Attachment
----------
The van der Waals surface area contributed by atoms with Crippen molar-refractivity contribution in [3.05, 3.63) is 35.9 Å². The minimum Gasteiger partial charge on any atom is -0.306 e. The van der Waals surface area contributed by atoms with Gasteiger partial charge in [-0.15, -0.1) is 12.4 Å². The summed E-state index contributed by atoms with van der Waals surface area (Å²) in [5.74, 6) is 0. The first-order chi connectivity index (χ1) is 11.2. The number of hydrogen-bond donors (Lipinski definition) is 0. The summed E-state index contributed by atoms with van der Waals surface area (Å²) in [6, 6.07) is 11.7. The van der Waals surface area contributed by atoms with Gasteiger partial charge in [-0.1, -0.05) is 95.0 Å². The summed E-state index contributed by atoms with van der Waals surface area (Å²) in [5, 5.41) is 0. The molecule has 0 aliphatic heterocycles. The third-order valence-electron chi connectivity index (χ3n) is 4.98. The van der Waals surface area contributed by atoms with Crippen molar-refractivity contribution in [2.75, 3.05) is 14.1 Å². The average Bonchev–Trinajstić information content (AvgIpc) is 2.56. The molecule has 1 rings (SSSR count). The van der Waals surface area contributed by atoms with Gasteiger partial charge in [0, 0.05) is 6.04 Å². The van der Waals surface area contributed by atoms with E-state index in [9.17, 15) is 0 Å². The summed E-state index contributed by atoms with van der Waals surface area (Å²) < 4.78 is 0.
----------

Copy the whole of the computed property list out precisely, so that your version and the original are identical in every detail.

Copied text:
The van der Waals surface area contributed by atoms with Crippen molar-refractivity contribution in [3.05, 3.63) is 35.9 Å². The minimum Gasteiger partial charge on any atom is -0.306 e. The van der Waals surface area contributed by atoms with Gasteiger partial charge in [-0.15, -0.1) is 12.4 Å². The summed E-state index contributed by atoms with van der Waals surface area (Å²) in [5.74, 6) is 0. The first-order chi connectivity index (χ1) is 11.2. The number of hydrogen-bond donors (Lipinski definition) is 0. The summed E-state index contributed by atoms with van der Waals surface area (Å²) in [6, 6.07) is 11.7. The van der Waals surface area contributed by atoms with Gasteiger partial charge in [-0.1, -0.05) is 95.0 Å². The summed E-state index contributed by atoms with van der Waals surface area (Å²) in [5, 5.41) is 0. The molecule has 0 aliphatic heterocycles. The third-order valence-electron chi connectivity index (χ3n) is 4.98. The van der Waals surface area contributed by atoms with Crippen molar-refractivity contribution in [2.75, 3.05) is 14.1 Å². The average Bonchev–Trinajstić information content (AvgIpc) is 2.56. The molecule has 1 rings (SSSR count). The van der Waals surface area contributed by atoms with Gasteiger partial charge in [0, 0.05) is 6.04 Å². The van der Waals surface area contributed by atoms with E-state index in [9.17, 15) is 0 Å². The summed E-state index contributed by atoms with van der Waals surface area (Å²) < 4.78 is 0.